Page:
In some states, commissions with poorly designed structures have fallen victim to entrenched political divisions, leading the process to be punted to courts. In others, the panels’ authority has been subverted by state lawmakers, who have either forced the commissioners to draft new maps or chosen to make their own.

New York Democratic state legislators, who can override the state’s independent redistricting commission with a supermajority vote, have disregarded the draft proposal that the commission made public in September. In Wisconsin, where a court battle over redistricting is already unfolding between Republicans who control the Legislature and Gov. Tony Evers, a Democrat, the State Assembly speaker, Robin Vos, dismissed the governor’s People’s Maps Commission.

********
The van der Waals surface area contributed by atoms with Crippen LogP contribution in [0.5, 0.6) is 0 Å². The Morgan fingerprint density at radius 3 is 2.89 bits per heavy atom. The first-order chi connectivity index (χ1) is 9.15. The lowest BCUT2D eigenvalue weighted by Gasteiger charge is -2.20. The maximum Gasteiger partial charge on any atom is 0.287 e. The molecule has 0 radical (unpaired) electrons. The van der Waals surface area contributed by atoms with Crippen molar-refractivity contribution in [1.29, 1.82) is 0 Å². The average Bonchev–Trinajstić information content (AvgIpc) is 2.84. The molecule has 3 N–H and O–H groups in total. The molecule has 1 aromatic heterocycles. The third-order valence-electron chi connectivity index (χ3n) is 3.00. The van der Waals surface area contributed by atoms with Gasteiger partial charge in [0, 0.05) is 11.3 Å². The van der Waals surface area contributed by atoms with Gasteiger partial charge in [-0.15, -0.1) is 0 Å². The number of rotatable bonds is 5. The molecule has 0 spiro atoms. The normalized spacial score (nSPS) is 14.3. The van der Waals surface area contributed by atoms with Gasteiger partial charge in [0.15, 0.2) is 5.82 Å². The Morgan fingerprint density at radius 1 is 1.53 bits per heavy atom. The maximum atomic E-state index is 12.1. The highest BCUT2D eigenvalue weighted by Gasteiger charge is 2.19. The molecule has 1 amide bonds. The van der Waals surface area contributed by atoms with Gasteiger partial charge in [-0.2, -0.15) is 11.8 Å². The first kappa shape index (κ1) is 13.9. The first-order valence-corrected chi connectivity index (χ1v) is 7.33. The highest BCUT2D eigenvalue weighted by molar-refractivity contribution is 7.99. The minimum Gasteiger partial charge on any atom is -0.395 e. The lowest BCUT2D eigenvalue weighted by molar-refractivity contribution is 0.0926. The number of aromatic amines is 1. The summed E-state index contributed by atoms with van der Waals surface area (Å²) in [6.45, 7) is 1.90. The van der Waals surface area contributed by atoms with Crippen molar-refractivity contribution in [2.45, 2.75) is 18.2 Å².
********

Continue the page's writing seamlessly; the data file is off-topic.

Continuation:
Cindy Schultz for The New York Times

“There is no such thing as a nonpartisan commission,” Mr. Vos, a Republican, said at a hearing last month. All commissioners are partisan, he said. “If they vote, they vote for someone in one of the two parties.”

For decades, well-meaning people saw independent commissions as a crucial way to eliminate gamesmanship that exasperates many voters and distorts American politics: the incumbency protection, the devaluing of people’s votes, the polarization and stridency that it all fuels.

As a supposed fix, the independent panels were never entirely insulated from politics. The changes were often supported by Democrats, who felt overmatched by Republican majorities in statehouses and by G.O.P.-drawn maps that seemed to set those partisan tilts in stone.

But in the current environment, the fix has frequently fallen short.